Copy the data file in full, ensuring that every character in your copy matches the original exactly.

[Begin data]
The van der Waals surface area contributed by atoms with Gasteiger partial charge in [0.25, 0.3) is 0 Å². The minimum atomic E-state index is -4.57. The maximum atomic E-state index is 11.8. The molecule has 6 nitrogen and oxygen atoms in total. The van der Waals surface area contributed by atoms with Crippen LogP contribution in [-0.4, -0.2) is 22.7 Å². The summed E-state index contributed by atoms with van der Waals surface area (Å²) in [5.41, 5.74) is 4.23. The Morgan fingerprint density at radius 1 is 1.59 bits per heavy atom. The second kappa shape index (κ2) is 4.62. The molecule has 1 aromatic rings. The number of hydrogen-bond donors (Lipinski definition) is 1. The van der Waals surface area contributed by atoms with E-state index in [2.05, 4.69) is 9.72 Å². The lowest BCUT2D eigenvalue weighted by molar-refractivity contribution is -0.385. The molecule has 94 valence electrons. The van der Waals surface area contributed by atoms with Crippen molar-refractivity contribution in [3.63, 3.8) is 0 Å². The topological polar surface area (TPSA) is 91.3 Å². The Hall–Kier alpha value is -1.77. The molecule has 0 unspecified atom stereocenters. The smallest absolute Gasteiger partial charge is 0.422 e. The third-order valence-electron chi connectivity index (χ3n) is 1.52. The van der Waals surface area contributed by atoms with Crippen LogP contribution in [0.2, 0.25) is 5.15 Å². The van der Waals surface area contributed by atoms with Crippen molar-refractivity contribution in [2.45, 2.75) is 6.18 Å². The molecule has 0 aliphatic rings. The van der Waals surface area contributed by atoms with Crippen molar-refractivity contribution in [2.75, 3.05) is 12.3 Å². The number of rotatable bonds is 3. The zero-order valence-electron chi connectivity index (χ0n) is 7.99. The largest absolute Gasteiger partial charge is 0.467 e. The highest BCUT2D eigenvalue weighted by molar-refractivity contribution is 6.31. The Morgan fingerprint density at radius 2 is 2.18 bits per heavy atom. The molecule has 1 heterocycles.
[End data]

The van der Waals surface area contributed by atoms with Gasteiger partial charge in [0.25, 0.3) is 0 Å². The minimum atomic E-state index is -4.57. The maximum atomic E-state index is 11.8. The molecule has 6 nitrogen and oxygen atoms in total. The van der Waals surface area contributed by atoms with Crippen LogP contribution in [-0.4, -0.2) is 22.7 Å². The summed E-state index contributed by atoms with van der Waals surface area (Å²) in [5.41, 5.74) is 4.23. The Morgan fingerprint density at radius 1 is 1.59 bits per heavy atom. The second kappa shape index (κ2) is 4.62. The molecule has 1 aromatic rings. The number of hydrogen-bond donors (Lipinski definition) is 1. The van der Waals surface area contributed by atoms with E-state index in [2.05, 4.69) is 9.72 Å². The lowest BCUT2D eigenvalue weighted by molar-refractivity contribution is -0.385. The molecule has 94 valence electrons. The van der Waals surface area contributed by atoms with Crippen molar-refractivity contribution in [3.63, 3.8) is 0 Å². The topological polar surface area (TPSA) is 91.3 Å². The Hall–Kier alpha value is -1.77. The molecule has 0 unspecified atom stereocenters. The smallest absolute Gasteiger partial charge is 0.422 e. The third-order valence-electron chi connectivity index (χ3n) is 1.52. The van der Waals surface area contributed by atoms with Crippen LogP contribution in [0.2, 0.25) is 5.15 Å². The van der Waals surface area contributed by atoms with Crippen molar-refractivity contribution in [2.45, 2.75) is 6.18 Å². The molecule has 0 aliphatic rings. The van der Waals surface area contributed by atoms with Crippen molar-refractivity contribution in [2.75, 3.05) is 12.3 Å². The number of rotatable bonds is 3. The zero-order valence-electron chi connectivity index (χ0n) is 7.99. The largest absolute Gasteiger partial charge is 0.467 e. The highest BCUT2D eigenvalue weighted by molar-refractivity contribution is 6.31. The Morgan fingerprint density at radius 2 is 2.18 bits per heavy atom. The molecule has 1 heterocycles.